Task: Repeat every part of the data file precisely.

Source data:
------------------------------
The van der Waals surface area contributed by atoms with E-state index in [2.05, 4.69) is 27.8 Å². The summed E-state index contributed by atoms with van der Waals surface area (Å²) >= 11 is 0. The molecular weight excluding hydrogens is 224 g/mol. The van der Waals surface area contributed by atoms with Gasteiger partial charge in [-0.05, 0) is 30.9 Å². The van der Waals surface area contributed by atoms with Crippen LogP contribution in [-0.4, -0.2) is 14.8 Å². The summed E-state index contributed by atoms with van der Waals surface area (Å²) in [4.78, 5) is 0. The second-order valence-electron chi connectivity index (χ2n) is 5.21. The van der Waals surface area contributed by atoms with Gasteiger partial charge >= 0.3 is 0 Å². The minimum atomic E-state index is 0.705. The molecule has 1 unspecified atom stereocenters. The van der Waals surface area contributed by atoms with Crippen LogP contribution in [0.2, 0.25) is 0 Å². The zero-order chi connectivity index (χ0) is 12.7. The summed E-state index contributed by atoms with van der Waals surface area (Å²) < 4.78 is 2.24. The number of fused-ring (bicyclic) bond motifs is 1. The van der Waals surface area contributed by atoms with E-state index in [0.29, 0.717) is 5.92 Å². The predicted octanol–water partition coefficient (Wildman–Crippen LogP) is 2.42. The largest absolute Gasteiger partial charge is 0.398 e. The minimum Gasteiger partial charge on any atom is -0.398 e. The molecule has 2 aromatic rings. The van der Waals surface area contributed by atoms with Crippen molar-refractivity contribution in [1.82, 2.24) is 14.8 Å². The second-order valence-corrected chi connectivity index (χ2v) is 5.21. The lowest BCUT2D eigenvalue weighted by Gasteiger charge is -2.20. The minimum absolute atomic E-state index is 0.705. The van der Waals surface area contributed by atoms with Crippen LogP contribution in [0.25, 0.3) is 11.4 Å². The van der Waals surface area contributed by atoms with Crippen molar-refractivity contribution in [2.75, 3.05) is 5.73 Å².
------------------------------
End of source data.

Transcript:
The van der Waals surface area contributed by atoms with E-state index in [2.05, 4.69) is 27.8 Å². The summed E-state index contributed by atoms with van der Waals surface area (Å²) >= 11 is 0. The molecular weight excluding hydrogens is 224 g/mol. The van der Waals surface area contributed by atoms with Gasteiger partial charge in [-0.05, 0) is 30.9 Å². The van der Waals surface area contributed by atoms with Crippen LogP contribution in [-0.4, -0.2) is 14.8 Å². The summed E-state index contributed by atoms with van der Waals surface area (Å²) in [4.78, 5) is 0. The second-order valence-electron chi connectivity index (χ2n) is 5.21. The van der Waals surface area contributed by atoms with Gasteiger partial charge >= 0.3 is 0 Å². The minimum atomic E-state index is 0.705. The molecule has 1 unspecified atom stereocenters. The van der Waals surface area contributed by atoms with Crippen LogP contribution in [0.2, 0.25) is 0 Å². The zero-order chi connectivity index (χ0) is 12.7. The summed E-state index contributed by atoms with van der Waals surface area (Å²) < 4.78 is 2.24. The number of fused-ring (bicyclic) bond motifs is 1. The van der Waals surface area contributed by atoms with E-state index in [0.29, 0.717) is 5.92 Å². The predicted octanol–water partition coefficient (Wildman–Crippen LogP) is 2.42. The largest absolute Gasteiger partial charge is 0.398 e. The minimum Gasteiger partial charge on any atom is -0.398 e. The molecule has 2 aromatic rings. The van der Waals surface area contributed by atoms with Crippen molar-refractivity contribution in [1.82, 2.24) is 14.8 Å². The second-order valence-corrected chi connectivity index (χ2v) is 5.21. The lowest BCUT2D eigenvalue weighted by Gasteiger charge is -2.20. The minimum absolute atomic E-state index is 0.705. The van der Waals surface area contributed by atoms with Crippen LogP contribution in [0.25, 0.3) is 11.4 Å². The van der Waals surface area contributed by atoms with Crippen molar-refractivity contribution in [2.75, 3.05) is 5.73 Å².